Locum Doctors – Is a Limited Company right for you?
We are often asked by locum doctors if setting themselves up as a limited company will save them tax and thus potentially make their earnings higher. This is a straight forward question which I am afraid there isn’t a simple answer to. We have summarised some information below around the key areas individuals need to consider. This will then allow you to have an informed discussion with your specialist accountant.
Can I incorporate?
This may sound like an odd question, but it is worth ensuring that incorporation is an option for you. The notes below around IR35 are one of the biggest sticking points when it comes to engaging with NHS bodies and you also need to consider your indemnity cover if carrying out private work. If you want to retain contributions to the NHS pension scheme, operating through a limited company may not be suitable for you. Also, contracts must be assigned to an individual - not a company. It is therefore crucial to discuss with your customers if they would be comfortable with you incorporating your business.
How does a limited company operate?
It is important to remember that limited companies are separate legal entities and as such have their own legal identity. This therefore means that any work they carry out, even if it is performed by an individual, belongs to the company.
The term ‘limited’ refers to the limited liability that owners of the company enjoy. Under normal circumstances, any issues within the company remain within it and any company debts cannot be pursued to the shareholders. This excludes scenarios where it can be shown there has been gross negligence or misconduct.
Companies have two main types of ‘people’ involved within them. Firstly, there are directors; these individuals manage the day to day running of the company. Secondly, there are shareholders who own the company and can benefit from profits. Ordinarily in any owner managed business (OMB), directors and shareholders are the same person, but it is still important to understand the distinct differences.
There are several tax planning opportunities when it comes to limited companies. The main and most significant one is that you are personally only taxed on any money you withdraw from the company. For certain high earning individuals who don’t need all the profits they earn, this can be a large saving. There are also several ways in which profit can be extracted depending on the owners needs, including salary, dividends, benefits in kind and pensions to name a few.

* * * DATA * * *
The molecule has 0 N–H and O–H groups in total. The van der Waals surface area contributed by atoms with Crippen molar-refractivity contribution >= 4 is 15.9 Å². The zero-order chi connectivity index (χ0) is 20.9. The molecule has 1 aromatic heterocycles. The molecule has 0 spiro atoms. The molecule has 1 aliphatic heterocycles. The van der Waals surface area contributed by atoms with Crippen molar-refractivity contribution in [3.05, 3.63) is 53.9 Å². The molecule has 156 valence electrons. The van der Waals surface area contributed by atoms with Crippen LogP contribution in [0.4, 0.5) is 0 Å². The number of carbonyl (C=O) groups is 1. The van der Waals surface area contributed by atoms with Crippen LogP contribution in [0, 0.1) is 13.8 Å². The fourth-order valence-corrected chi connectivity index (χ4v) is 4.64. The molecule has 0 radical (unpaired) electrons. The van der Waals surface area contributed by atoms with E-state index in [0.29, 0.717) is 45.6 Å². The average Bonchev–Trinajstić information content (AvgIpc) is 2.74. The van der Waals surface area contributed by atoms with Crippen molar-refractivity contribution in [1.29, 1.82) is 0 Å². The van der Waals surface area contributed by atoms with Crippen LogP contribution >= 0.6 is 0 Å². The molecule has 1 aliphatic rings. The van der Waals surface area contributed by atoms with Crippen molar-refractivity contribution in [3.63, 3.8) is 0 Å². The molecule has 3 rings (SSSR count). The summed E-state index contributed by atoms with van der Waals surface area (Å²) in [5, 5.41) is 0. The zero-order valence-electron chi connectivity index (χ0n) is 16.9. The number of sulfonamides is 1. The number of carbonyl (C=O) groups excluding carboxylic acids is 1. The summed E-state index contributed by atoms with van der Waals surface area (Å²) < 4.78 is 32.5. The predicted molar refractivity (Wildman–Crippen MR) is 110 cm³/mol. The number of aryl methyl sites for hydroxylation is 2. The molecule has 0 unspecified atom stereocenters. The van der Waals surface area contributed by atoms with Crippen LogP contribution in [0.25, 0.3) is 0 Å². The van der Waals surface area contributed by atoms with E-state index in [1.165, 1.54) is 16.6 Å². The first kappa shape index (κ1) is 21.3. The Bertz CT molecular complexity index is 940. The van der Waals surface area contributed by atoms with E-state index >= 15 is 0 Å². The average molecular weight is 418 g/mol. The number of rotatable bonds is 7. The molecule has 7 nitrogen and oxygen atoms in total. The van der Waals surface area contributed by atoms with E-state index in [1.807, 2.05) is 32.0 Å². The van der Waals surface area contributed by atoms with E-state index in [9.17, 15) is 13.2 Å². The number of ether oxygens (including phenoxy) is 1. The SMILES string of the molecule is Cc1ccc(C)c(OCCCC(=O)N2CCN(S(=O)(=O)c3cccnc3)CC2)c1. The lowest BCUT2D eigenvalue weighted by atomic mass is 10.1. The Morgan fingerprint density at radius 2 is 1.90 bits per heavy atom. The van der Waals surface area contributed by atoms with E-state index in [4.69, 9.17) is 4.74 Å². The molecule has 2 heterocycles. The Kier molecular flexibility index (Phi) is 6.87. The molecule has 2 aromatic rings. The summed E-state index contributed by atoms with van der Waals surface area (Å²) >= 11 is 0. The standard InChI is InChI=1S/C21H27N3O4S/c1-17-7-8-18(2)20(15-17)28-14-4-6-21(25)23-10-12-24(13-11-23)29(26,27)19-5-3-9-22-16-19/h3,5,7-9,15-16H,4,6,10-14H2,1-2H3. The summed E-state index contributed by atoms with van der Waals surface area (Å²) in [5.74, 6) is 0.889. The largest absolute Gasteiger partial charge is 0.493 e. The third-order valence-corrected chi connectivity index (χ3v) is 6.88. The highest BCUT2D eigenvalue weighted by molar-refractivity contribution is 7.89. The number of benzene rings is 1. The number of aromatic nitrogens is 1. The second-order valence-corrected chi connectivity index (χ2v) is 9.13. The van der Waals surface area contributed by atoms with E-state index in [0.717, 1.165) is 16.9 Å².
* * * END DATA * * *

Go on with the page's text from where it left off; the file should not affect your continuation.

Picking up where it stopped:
However, it is important to note that the company is an entity in its own right as discussed above, and as such, it will be taxed separately by HMRC. Profits within a company are (currently) taxed at 19%, therefore if taxable profits are £100,000, £19,000 of this is paid to HMRC in corporation tax before any profits can be paid to shareholders.
Secondly, any profits that are extracted by the owners via salaries / dividends and benefits are then taxed at rates ranging between zero percent and 45% percent, depending on your overall earnings.
It is therefore essential that proper planning is carried out on your personal circumstances as you can potentially end up paying more tax as a limited company.
Following changes in legislation brought in from 6 April 2017, IR35 has reared its head again for the public sector. These changes pose potentially large issues for GP practices and hospitals and resulted in some areas effectively banning the use of limited companies. Thankfully the panic has subsided, and the correct interpretation of the rules has now filtered through and each circumstance is being considered in its own right. However, it is important to note that as a company, should any issues with IR35 potentially arise, the liability for income tax and National Insurance may lie with yourself rather than the NHS or GP practice.
Of course, one major consideration for any locum doctor is access to the NHS pension scheme. With all of the changes that have occurred over the past few years, more and more medical professionals are questioning the value of the scheme. This is, of course, a separate conversation altogether and independent specialist advice should be sought before you make any drastic decisions.
As a rule, limited companies do normally prevent access to the scheme for an individual; this of course could be a deliberate pension planning exercise and could be a costly mistake if done accidentally.
The rules are quite black and white and if you are currently completing locum A and B forms and paying across pension contributions on your locum income, you will no longer be able to do this if you incorporate. There are different rules for GMS/PMS and APMS contracts as these incomes can be pensioned, however the benefits noted above are often overturned by this approach.
As noted, there is no black or white answer to the question as to whether to incorporate or not. It really does come down to the individual circumstances of the doctor asking the question. What may be right for one doctor isn’t necessarily the same for another, the important thing is not to follow the crowd and instead seek specific specialist advice before you commit to making a decision.
Phil Harnby ACA is the director and owner of Mitchells Grievson Ltd, a firm of Chartered Accountants and business advisors in the North East specialising in the healthcare sector. He has written many articles for the medical press, as well as presented at the BMA and other specialist national events. He is highly regarded by his clients for his layman explanation of often highly complex financial matters, allowing them to make informed decisions about their finances and business.
The Handpicked Accountants profile for Mitchells Grievson can be found here.